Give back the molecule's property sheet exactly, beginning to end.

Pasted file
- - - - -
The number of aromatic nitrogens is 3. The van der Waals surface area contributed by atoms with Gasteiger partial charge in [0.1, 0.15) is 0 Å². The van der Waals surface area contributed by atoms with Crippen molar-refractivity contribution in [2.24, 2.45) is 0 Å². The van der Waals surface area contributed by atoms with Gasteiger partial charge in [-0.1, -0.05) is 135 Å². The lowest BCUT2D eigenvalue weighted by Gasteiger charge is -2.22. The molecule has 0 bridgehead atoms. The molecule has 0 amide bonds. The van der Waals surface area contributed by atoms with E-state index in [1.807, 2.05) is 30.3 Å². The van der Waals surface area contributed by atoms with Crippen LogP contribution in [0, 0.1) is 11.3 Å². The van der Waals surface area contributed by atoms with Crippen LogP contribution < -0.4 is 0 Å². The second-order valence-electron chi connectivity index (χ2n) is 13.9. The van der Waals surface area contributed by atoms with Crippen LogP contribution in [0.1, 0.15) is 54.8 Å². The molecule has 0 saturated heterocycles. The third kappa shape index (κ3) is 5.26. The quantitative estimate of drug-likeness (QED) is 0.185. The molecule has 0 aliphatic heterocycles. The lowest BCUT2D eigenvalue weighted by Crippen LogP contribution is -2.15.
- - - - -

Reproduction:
The number of aromatic nitrogens is 3. The van der Waals surface area contributed by atoms with Gasteiger partial charge in [0.1, 0.15) is 0 Å². The van der Waals surface area contributed by atoms with Crippen molar-refractivity contribution in [2.24, 2.45) is 0 Å². The van der Waals surface area contributed by atoms with Gasteiger partial charge in [-0.1, -0.05) is 135 Å². The lowest BCUT2D eigenvalue weighted by Gasteiger charge is -2.22. The molecule has 0 bridgehead atoms. The molecule has 0 amide bonds. The van der Waals surface area contributed by atoms with E-state index in [1.807, 2.05) is 30.3 Å². The van der Waals surface area contributed by atoms with Crippen LogP contribution in [0, 0.1) is 11.3 Å². The van der Waals surface area contributed by atoms with Crippen LogP contribution < -0.4 is 0 Å². The second-order valence-electron chi connectivity index (χ2n) is 13.9. The van der Waals surface area contributed by atoms with Crippen LogP contribution in [0.1, 0.15) is 54.8 Å². The molecule has 0 saturated heterocycles. The third kappa shape index (κ3) is 5.26. The quantitative estimate of drug-likeness (QED) is 0.185. The molecule has 0 aliphatic heterocycles. The lowest BCUT2D eigenvalue weighted by Crippen LogP contribution is -2.15.